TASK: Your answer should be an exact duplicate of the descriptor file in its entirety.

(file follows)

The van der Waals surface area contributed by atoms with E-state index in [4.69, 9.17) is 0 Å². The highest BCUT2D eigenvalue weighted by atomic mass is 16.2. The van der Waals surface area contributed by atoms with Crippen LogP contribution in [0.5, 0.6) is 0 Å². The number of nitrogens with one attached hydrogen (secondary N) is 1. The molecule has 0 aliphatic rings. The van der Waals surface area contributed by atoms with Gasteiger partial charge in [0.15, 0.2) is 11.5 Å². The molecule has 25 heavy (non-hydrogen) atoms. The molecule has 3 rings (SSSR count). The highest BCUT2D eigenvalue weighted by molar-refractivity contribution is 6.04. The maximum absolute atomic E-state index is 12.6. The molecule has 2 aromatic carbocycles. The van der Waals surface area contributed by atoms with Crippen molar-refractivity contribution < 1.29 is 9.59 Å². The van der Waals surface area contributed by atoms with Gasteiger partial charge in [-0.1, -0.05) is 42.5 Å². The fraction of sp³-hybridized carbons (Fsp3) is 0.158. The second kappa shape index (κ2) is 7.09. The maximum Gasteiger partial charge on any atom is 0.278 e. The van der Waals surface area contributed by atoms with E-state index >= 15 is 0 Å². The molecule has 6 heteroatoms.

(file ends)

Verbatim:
The van der Waals surface area contributed by atoms with E-state index in [4.69, 9.17) is 0 Å². The highest BCUT2D eigenvalue weighted by atomic mass is 16.2. The van der Waals surface area contributed by atoms with Crippen LogP contribution in [0.5, 0.6) is 0 Å². The number of nitrogens with one attached hydrogen (secondary N) is 1. The molecule has 0 aliphatic rings. The van der Waals surface area contributed by atoms with Gasteiger partial charge in [0.15, 0.2) is 11.5 Å². The molecule has 25 heavy (non-hydrogen) atoms. The molecule has 3 rings (SSSR count). The highest BCUT2D eigenvalue weighted by molar-refractivity contribution is 6.04. The maximum absolute atomic E-state index is 12.6. The molecule has 2 aromatic carbocycles. The van der Waals surface area contributed by atoms with Crippen molar-refractivity contribution < 1.29 is 9.59 Å². The van der Waals surface area contributed by atoms with Gasteiger partial charge in [-0.1, -0.05) is 42.5 Å². The fraction of sp³-hybridized carbons (Fsp3) is 0.158. The second kappa shape index (κ2) is 7.09. The maximum Gasteiger partial charge on any atom is 0.278 e. The van der Waals surface area contributed by atoms with E-state index >= 15 is 0 Å². The molecule has 6 heteroatoms.